Authors of federalist essays - Uni essay
The most rational argument which we can conceive, for the exclusion of those who are called persons of no property, would be founded, not on inferiority of intellect, but on difference in apparent interest. All classes (it might be said) are in a most imperfect state of intelligence and knowledge; so much so, that they cannot be expected to be, and, as experience shows, hardly ever are, accessible to any views of their own ultimate interest which rest upon a train of reasoning. Since, then, it is certain that those who enjoy the franchise will exercise it in the manner dictated, not by their real and distant, but by their apparent and immediate interest, let us at least select, as the depositaries of power, those whose apparent and immediate interest is allied with the great principles on which society rests, the security of property, and the maintenance of the authority of law. These, we are sure, are safe in the hands of the possessors of property: an equal regard for them on the part of those without property would suppose a much higher degree of intelligence, since the latter benefit by them so much less obviously and directly, though not less really, than the former.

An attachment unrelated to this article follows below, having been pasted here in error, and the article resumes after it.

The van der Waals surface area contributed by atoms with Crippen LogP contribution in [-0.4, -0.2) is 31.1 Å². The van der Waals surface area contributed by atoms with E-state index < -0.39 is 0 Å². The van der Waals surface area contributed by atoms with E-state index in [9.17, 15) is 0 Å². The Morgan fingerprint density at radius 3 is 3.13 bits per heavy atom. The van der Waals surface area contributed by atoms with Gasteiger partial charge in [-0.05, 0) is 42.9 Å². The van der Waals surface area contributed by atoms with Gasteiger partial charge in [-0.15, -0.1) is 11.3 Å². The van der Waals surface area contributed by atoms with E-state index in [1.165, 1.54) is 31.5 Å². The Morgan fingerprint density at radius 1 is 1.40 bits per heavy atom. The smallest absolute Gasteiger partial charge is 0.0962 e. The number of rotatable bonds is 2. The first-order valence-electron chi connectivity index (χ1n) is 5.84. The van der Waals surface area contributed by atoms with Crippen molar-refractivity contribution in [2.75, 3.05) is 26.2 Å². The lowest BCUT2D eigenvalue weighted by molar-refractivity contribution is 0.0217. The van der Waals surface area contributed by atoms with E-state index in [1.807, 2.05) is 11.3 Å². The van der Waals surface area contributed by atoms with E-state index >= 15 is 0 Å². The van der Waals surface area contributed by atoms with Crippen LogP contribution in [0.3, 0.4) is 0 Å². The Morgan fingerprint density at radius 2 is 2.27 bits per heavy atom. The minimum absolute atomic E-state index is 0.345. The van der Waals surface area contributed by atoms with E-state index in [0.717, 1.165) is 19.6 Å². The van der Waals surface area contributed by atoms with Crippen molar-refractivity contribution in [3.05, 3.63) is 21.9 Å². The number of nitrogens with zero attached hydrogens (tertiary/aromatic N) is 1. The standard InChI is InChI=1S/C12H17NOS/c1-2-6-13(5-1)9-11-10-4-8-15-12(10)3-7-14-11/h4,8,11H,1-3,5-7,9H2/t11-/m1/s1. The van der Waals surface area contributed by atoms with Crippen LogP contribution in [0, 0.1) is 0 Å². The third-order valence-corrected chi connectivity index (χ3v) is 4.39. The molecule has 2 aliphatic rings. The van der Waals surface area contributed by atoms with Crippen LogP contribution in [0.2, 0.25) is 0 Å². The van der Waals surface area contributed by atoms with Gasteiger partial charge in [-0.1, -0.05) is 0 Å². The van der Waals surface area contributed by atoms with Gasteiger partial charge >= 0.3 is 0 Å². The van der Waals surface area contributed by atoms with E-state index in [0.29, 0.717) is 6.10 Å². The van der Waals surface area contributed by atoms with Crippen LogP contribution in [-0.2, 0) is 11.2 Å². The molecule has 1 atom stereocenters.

The Federalist Papers - Wikipedia
The Federalist Papers - Founding Fathers
But since government cannot be performed by the community since “it is implied in the very notion of government, that a few are invested with authority over the rest; since, from the nature of the case, the legislative power must be lodged in the hands of a few; and as the few possessing it will be tempted in a thousand ways to sacrifice the public good to their own private interest;” [pp. 69, 70-1] here is but one resource:
The Federalist Papers in a complete, easy to read e-text.
Let us see what will be the consequences of not authorizing the Federal Government to regulate the trade of these States. Besides the want of revenue and of power, besides the immediate risk to our independence and the dangers of all the future evils of a precarious Union, besides the deficiency of a wholesome concert and provident superintendence to advance the general prosperity of trade, the direct consequence will be that the landed interest and the laboring poor will in the first place fall a sacrifice to the trading interest, and the whole eventually to a bad system of policy made necessary by the want of such regulating power.